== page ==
He may have been my dad’s good friend who would often pop into our home for a chat and a cup of tea.
But when it came to discipline, my higher primary school principal, Mr Matrose, had adopted zero tolerance against lateness, uncovered school books, untidiness and undone homework.
If I dared transgress on any of his set of rules, I would find myself being called to his office for punishment – three to four cane lashes, either on my right hand or buttocks.
For Mr Matrose, his friendship with my dad meant no special favours for me at school. I was only expected to excel.
He would often remind us that our parents worked hard and made sacrifices to ensure that we received education and we were being prepared to become leaders of tomorrow.
At home I would not make any mention of the school punishment, lest I receive another beating from my father who used his belt when annoyed by any form of ill-discipline among his children.
So, there was a time to play. And there was a time for school work.
Film actor Denzel Washington puts it so well: “Do what you have to do, in order to do what you want to do.”
Respect for the elders was instilled from home and if you were in a bus or a train, you had to stand up for someone older to occupy your seat.
With human rights enshrined in our constitution, Mr Matrose and my father would today find themselves being charged for violation of the law, as their form of punishment would be interpreted as assault.
During our time, punishment at school and at home for misbehaviour was normal – something which created a disciplined generation.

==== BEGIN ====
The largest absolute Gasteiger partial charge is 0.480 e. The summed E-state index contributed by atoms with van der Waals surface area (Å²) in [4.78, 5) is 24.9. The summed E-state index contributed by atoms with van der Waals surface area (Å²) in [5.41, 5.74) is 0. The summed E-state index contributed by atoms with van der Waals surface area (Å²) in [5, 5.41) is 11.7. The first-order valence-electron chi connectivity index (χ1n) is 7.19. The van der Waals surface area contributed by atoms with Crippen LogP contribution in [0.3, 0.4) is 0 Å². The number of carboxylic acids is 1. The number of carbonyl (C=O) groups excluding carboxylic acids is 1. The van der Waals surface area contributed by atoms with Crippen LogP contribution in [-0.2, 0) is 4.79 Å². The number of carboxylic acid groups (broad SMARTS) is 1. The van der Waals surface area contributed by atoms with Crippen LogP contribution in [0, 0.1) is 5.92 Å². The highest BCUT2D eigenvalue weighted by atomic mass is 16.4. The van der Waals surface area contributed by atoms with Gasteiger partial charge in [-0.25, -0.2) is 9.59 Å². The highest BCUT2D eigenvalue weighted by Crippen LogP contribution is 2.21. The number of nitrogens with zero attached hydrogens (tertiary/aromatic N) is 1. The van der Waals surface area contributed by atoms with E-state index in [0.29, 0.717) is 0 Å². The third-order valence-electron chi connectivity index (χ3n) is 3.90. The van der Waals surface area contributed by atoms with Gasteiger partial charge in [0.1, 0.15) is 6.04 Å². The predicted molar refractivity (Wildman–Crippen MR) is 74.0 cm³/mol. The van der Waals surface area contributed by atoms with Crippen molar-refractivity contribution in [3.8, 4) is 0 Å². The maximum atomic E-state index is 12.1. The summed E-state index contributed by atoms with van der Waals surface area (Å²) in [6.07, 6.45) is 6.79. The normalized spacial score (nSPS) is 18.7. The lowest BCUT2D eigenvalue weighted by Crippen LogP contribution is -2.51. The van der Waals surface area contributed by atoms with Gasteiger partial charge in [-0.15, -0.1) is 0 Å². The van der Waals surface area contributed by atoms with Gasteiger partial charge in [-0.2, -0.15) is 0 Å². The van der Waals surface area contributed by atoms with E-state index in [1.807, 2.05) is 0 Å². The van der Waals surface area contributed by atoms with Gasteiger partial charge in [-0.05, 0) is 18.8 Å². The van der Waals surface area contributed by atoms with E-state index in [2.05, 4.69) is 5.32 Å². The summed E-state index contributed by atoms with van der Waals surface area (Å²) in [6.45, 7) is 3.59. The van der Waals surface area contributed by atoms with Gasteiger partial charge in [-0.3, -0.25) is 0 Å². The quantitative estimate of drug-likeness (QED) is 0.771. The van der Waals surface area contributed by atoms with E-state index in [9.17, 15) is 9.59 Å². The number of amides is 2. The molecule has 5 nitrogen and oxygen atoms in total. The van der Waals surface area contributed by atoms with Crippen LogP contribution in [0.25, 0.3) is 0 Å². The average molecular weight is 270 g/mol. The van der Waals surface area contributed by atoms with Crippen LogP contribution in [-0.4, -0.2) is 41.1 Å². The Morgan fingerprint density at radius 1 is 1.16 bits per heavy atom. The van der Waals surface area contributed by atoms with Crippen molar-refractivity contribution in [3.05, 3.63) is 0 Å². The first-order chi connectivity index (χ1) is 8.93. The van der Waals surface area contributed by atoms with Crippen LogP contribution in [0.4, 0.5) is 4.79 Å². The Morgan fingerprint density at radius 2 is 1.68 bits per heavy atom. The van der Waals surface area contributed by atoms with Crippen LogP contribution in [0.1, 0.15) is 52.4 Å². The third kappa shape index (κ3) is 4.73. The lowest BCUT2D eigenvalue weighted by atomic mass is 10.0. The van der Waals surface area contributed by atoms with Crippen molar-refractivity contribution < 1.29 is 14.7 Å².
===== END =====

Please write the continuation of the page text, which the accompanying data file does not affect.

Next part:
In this modern era of so much rights, teachers are faced with a tough challenge on how best to mould and develop the leaders of tomorrow.
School stabbings, attacks on teachers and the weekend killing of a man by youths, including school children, in Limpopo are matters of great concern. There were also reports of siblings that raped their great-grandmother.
What these illustrate is that something seriously wrong has crept into the minds of young people in South Africa – a total disregard of respect for the elderly and the rule of law.
The new culture and values have nothing to do with being poor or rich, residing in Sandton or in Alexandra. It is more about a good upbringing and a realisation early in life of what you want to ultimately achieve.
While school teachers are constrained by a maze of laws not to physically punish pupils, I think government should find a way of bringing back conscription of young boys into the army.
The army could play an important role in instilling discipline and preparing young people for a brighter future.
Coupled with this, drug addicts who are commonly found sleeping on street pavements or begging for money, should be taken to a designated farm for rehabilitation and development to become artisans.
Until we have all our hands on deck, the current scourge of lawlessness and hopelessness among youth, will continue.